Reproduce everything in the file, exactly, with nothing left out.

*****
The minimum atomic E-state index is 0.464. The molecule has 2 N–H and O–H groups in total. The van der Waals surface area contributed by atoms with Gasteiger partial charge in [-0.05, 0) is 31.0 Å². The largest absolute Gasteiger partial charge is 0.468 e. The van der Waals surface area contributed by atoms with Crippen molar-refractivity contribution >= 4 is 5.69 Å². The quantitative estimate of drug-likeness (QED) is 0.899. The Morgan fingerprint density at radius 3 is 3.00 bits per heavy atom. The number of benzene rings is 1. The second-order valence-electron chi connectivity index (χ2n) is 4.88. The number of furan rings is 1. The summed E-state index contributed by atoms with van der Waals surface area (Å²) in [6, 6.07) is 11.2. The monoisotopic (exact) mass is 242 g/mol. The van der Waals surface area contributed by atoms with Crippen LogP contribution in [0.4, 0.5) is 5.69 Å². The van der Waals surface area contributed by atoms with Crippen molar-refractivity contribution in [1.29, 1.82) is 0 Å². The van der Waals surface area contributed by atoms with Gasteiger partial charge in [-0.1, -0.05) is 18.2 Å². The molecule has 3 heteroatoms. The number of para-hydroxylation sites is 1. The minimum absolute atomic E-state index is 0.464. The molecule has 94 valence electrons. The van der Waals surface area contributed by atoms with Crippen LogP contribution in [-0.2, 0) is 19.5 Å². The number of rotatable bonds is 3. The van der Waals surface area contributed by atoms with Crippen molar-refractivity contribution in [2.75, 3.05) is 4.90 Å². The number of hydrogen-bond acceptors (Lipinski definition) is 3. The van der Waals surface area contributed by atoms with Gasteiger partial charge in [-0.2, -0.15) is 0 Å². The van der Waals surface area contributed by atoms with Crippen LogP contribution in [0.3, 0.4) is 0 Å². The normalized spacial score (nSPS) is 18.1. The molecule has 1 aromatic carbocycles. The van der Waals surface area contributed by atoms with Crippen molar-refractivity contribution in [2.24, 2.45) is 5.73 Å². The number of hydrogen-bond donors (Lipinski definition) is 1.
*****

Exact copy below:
The minimum atomic E-state index is 0.464. The molecule has 2 N–H and O–H groups in total. The van der Waals surface area contributed by atoms with Gasteiger partial charge in [-0.05, 0) is 31.0 Å². The largest absolute Gasteiger partial charge is 0.468 e. The van der Waals surface area contributed by atoms with Crippen molar-refractivity contribution >= 4 is 5.69 Å². The quantitative estimate of drug-likeness (QED) is 0.899. The Morgan fingerprint density at radius 3 is 3.00 bits per heavy atom. The number of benzene rings is 1. The second-order valence-electron chi connectivity index (χ2n) is 4.88. The number of furan rings is 1. The summed E-state index contributed by atoms with van der Waals surface area (Å²) in [6, 6.07) is 11.2. The monoisotopic (exact) mass is 242 g/mol. The van der Waals surface area contributed by atoms with Crippen LogP contribution in [0.4, 0.5) is 5.69 Å². The van der Waals surface area contributed by atoms with Crippen molar-refractivity contribution in [1.29, 1.82) is 0 Å². The van der Waals surface area contributed by atoms with Gasteiger partial charge in [-0.1, -0.05) is 18.2 Å². The molecule has 3 heteroatoms. The number of para-hydroxylation sites is 1. The minimum absolute atomic E-state index is 0.464. The molecule has 94 valence electrons. The van der Waals surface area contributed by atoms with Crippen LogP contribution in [-0.2, 0) is 19.5 Å². The number of rotatable bonds is 3. The van der Waals surface area contributed by atoms with Crippen molar-refractivity contribution in [2.75, 3.05) is 4.90 Å². The number of hydrogen-bond acceptors (Lipinski definition) is 3. The van der Waals surface area contributed by atoms with Gasteiger partial charge in [-0.2, -0.15) is 0 Å². The van der Waals surface area contributed by atoms with Crippen LogP contribution in [0.3, 0.4) is 0 Å². The normalized spacial score (nSPS) is 18.1. The molecule has 1 aromatic carbocycles. The van der Waals surface area contributed by atoms with Crippen molar-refractivity contribution in [2.24, 2.45) is 5.73 Å². The number of hydrogen-bond donors (Lipinski definition) is 1.